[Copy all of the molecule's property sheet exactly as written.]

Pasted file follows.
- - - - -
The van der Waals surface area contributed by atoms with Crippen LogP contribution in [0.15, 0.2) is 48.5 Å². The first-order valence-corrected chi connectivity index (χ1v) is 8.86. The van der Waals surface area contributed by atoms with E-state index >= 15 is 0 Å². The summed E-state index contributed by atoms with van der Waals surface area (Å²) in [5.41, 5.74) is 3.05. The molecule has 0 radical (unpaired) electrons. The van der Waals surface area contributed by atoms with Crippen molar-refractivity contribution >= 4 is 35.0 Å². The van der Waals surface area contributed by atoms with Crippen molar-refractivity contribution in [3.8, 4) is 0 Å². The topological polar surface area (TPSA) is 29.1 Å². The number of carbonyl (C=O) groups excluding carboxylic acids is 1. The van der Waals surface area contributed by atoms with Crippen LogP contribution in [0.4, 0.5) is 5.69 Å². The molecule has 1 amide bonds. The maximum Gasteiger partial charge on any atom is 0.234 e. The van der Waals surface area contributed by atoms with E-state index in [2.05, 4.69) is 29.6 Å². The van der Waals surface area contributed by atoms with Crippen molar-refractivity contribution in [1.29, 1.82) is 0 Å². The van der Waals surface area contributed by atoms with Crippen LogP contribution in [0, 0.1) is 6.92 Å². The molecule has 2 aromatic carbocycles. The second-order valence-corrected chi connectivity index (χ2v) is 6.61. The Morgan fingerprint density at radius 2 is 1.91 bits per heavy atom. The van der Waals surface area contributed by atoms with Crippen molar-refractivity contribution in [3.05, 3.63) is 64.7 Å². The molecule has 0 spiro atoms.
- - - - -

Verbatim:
The van der Waals surface area contributed by atoms with Crippen LogP contribution in [0.15, 0.2) is 48.5 Å². The first-order valence-corrected chi connectivity index (χ1v) is 8.86. The van der Waals surface area contributed by atoms with E-state index >= 15 is 0 Å². The summed E-state index contributed by atoms with van der Waals surface area (Å²) in [5.41, 5.74) is 3.05. The molecule has 0 radical (unpaired) electrons. The van der Waals surface area contributed by atoms with Crippen molar-refractivity contribution >= 4 is 35.0 Å². The van der Waals surface area contributed by atoms with Crippen molar-refractivity contribution in [3.8, 4) is 0 Å². The topological polar surface area (TPSA) is 29.1 Å². The number of carbonyl (C=O) groups excluding carboxylic acids is 1. The van der Waals surface area contributed by atoms with Crippen LogP contribution in [0.4, 0.5) is 5.69 Å². The molecule has 1 amide bonds. The maximum Gasteiger partial charge on any atom is 0.234 e. The van der Waals surface area contributed by atoms with E-state index in [2.05, 4.69) is 29.6 Å². The van der Waals surface area contributed by atoms with Crippen molar-refractivity contribution in [1.29, 1.82) is 0 Å². The van der Waals surface area contributed by atoms with Crippen LogP contribution in [0, 0.1) is 6.92 Å². The molecule has 2 aromatic carbocycles. The second-order valence-corrected chi connectivity index (χ2v) is 6.61. The Morgan fingerprint density at radius 2 is 1.91 bits per heavy atom. The van der Waals surface area contributed by atoms with Crippen molar-refractivity contribution in [3.05, 3.63) is 64.7 Å². The molecule has 0 spiro atoms.